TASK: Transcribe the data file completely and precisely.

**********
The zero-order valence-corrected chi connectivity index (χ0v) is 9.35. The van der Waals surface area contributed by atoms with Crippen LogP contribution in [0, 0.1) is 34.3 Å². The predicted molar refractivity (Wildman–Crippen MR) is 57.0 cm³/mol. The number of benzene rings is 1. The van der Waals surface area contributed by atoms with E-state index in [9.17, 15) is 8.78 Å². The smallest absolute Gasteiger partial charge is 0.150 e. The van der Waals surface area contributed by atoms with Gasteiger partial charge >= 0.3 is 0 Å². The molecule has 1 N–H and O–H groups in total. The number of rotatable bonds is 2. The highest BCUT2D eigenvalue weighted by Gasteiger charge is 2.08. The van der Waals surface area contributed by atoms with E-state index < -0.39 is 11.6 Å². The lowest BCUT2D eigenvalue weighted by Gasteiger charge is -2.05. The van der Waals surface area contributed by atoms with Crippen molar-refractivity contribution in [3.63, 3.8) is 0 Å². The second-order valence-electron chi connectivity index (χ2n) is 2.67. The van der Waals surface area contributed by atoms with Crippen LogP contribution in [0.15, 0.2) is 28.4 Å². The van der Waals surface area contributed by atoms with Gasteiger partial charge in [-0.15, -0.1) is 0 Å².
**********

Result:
The zero-order valence-corrected chi connectivity index (χ0v) is 9.35. The van der Waals surface area contributed by atoms with Crippen LogP contribution in [0, 0.1) is 34.3 Å². The predicted molar refractivity (Wildman–Crippen MR) is 57.0 cm³/mol. The number of benzene rings is 1. The van der Waals surface area contributed by atoms with E-state index in [9.17, 15) is 8.78 Å². The smallest absolute Gasteiger partial charge is 0.150 e. The van der Waals surface area contributed by atoms with Gasteiger partial charge >= 0.3 is 0 Å². The molecule has 1 N–H and O–H groups in total. The number of rotatable bonds is 2. The highest BCUT2D eigenvalue weighted by Gasteiger charge is 2.08. The van der Waals surface area contributed by atoms with E-state index < -0.39 is 11.6 Å². The lowest BCUT2D eigenvalue weighted by Gasteiger charge is -2.05. The van der Waals surface area contributed by atoms with Crippen molar-refractivity contribution in [3.63, 3.8) is 0 Å². The second-order valence-electron chi connectivity index (χ2n) is 2.67. The van der Waals surface area contributed by atoms with Crippen LogP contribution in [0.15, 0.2) is 28.4 Å². The van der Waals surface area contributed by atoms with Gasteiger partial charge in [-0.15, -0.1) is 0 Å².